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8 Terrific Timing Tips for Speakers

As the expression goes, timing is everything—right? As speakers, so much of what we do revolves around timing in one way or another. From one perspective, we have to consider timing and cadence as key elements of our delivery. We speak faster and with more animation when we are excited, and slower and more deliberately when we’re serious.

From another perspective, timing is even more important because we have the added constraint of making sure that we deliver compelling content that fits comfortably within the time constraints our host has given us. Every one of the tips below has to do with some aspect of timing as it relates to our presentations. There are more things that could be said about timing (who knew there would be so many!), but these eight are truly beneficial to every speaker.

  1. When you’re preparing your presentation, separate it into 3 sections: the introduction and conclusion, the body of your presentation, and the Q&A section. (I know that not all presentations have time for Q&A, but it’s always good to have an idea of how long it might take you to answer a few questions.
  2. Analyze each section to determine how much time it’s going to take you to get through that section. Time yourself with each individual section too, and make sure your minutes add up!
  3. Make sure to provide yourself with content options in case you need to make adjustments on the fly. For example, if you realize you’re going to run out of time, already know which section of your presentation can be shortened or maybe even eliminated.
  4. Tape yourself speaking your entire presentation from start to finish to make sure it fits. This can be done with audio or video—with today’s cell phones the choice is yours. Listening to yourself is going to either confirm or deny that you’ve sufficiently and comfortably covered the topic of your presentation.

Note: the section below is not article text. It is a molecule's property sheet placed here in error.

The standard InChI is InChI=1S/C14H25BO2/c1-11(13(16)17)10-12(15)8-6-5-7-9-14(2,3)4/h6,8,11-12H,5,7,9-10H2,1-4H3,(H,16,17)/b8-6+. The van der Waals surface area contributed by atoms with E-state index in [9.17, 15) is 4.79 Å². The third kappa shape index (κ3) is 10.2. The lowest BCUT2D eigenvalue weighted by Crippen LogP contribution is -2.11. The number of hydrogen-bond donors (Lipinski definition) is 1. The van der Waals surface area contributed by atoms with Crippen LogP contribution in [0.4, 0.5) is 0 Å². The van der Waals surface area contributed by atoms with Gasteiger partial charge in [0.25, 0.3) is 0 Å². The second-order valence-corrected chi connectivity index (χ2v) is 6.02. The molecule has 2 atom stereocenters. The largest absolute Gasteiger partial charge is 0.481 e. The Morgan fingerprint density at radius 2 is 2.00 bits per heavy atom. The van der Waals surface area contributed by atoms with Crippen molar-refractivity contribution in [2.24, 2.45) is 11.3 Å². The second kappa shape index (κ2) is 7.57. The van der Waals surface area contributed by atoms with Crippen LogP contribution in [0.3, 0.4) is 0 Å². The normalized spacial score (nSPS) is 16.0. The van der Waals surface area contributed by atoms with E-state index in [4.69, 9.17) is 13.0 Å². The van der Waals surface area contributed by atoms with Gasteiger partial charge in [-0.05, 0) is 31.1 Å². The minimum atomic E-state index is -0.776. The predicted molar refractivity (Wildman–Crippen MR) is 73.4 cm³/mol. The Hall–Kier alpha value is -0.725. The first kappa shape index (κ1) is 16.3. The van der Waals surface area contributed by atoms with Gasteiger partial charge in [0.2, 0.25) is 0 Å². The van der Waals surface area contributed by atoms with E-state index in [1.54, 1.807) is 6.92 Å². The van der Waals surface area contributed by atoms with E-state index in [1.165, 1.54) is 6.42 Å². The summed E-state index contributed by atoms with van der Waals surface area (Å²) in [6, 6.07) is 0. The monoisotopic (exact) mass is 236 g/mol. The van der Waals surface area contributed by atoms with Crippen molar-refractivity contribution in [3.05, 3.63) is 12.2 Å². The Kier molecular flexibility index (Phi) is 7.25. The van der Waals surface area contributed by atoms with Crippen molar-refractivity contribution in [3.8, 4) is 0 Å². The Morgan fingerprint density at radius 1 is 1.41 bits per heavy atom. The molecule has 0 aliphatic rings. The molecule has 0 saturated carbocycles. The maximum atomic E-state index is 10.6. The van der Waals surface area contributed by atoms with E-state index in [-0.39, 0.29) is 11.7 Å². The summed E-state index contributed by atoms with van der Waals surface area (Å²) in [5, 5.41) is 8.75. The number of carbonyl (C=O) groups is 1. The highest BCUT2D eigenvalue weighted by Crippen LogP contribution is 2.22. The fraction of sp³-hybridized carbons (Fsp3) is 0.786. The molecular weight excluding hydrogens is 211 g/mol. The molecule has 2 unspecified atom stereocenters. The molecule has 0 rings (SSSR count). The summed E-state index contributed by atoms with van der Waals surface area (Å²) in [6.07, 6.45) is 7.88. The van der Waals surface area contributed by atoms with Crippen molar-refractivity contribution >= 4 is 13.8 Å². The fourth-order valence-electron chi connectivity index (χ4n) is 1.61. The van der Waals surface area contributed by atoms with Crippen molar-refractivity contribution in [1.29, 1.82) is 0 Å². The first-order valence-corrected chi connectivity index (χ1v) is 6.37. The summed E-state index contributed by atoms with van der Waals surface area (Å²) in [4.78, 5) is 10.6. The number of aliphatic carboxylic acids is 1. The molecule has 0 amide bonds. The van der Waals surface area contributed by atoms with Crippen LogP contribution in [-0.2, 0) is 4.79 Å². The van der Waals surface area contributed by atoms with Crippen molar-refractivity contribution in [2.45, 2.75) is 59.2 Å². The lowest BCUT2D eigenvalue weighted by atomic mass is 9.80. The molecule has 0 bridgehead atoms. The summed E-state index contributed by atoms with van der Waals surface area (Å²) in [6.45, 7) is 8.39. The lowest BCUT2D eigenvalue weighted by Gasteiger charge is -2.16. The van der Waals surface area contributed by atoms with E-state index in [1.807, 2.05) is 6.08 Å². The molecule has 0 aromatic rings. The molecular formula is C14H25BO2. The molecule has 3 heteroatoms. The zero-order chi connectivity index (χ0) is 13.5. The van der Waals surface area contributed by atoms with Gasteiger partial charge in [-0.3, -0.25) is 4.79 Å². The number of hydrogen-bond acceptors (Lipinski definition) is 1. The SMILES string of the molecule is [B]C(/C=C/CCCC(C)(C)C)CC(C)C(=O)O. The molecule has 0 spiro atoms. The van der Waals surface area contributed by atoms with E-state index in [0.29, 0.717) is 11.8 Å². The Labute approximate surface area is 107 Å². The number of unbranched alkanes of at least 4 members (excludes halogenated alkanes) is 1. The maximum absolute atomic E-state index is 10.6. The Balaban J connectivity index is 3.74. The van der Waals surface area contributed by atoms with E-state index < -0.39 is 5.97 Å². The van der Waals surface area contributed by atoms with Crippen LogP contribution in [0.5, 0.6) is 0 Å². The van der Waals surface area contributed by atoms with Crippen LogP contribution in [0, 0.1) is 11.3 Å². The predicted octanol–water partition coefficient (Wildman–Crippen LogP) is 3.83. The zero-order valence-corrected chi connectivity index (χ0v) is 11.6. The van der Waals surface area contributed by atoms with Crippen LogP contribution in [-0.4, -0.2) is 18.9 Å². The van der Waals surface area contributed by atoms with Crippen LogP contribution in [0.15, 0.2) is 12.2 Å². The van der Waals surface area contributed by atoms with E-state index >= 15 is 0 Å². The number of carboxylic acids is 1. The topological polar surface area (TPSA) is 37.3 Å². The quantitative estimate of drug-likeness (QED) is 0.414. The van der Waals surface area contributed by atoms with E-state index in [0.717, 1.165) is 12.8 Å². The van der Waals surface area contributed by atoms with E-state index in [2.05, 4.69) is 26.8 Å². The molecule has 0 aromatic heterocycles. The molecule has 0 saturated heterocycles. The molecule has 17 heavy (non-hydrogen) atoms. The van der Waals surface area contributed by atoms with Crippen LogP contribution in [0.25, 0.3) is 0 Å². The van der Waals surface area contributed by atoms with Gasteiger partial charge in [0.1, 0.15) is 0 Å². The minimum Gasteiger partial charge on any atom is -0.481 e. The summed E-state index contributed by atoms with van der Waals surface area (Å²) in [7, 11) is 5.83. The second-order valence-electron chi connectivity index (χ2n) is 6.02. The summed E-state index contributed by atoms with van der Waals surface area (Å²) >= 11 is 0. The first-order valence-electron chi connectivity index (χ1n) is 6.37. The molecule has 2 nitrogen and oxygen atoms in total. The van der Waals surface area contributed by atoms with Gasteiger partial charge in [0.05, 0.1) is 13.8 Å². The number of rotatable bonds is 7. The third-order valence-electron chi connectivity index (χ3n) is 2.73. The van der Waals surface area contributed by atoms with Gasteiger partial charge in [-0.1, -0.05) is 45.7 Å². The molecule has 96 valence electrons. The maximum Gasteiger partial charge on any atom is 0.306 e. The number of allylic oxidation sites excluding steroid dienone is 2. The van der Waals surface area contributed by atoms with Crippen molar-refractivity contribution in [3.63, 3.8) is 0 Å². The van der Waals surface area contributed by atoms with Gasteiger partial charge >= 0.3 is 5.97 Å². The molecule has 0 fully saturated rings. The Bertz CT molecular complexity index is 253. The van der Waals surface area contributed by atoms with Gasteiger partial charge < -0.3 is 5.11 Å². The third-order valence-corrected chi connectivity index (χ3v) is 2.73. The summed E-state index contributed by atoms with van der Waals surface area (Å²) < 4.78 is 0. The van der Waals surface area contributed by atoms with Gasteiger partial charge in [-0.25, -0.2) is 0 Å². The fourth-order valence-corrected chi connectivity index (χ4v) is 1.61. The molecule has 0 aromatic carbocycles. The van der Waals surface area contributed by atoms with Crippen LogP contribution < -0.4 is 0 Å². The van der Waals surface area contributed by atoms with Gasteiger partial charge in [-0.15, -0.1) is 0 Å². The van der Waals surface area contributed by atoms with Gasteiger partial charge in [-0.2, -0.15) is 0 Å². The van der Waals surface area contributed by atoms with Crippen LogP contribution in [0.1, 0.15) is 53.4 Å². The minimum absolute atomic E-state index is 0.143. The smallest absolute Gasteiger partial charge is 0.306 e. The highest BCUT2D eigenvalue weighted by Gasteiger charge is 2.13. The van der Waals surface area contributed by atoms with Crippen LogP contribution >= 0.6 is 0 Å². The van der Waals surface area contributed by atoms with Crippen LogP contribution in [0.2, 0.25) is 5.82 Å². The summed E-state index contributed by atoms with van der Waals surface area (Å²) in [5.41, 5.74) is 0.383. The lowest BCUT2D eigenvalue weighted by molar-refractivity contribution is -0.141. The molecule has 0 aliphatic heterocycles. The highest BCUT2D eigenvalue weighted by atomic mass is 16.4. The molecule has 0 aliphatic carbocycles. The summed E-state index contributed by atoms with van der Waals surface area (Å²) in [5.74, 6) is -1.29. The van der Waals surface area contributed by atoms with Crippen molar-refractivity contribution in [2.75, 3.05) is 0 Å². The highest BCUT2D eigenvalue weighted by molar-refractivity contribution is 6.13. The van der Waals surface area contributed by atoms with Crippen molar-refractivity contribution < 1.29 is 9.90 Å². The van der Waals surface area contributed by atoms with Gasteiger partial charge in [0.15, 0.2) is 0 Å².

5. Know the time markers for your presentation before you step on stage. Then, remember to check the clock when you’re done with each section to make sure you’re on time. For example, what time should it be when you’re done presenting the first section of the body of your presentation? If you’ve organized your presentation well, you’ll be on top of any adjustments that need to be made and you’ll be able to finish your presentation without rushing.
  6. Always try to arrive early for your presentation so you can double-check everything. Your host probably already has everything you need set up, but this just-in-case action can take care of any last-minute details that might interfere with your ability to start on time.
  7. Take advantage of Q&A time to make last minute onstage time adjustments. If you’re running short, answer fewer—or no—questions. If you end up with additional time, be prepared to answer a few more.
  8. Give your audience the gift of time by trying to time your finish a few minutes early. People have a tendency to get antsy when your time is almost up anyway, so make sure you’re done on time so people can leave on time. The people who enjoyed your presentation will be more likely to stick around to speak with you after as a result too. It’s a win-win for everybody.

Each one of these tips is good advice on its own, but together, they are a powerful team of strategies for creating an awesome presentation that fits perfectly within the time allotted!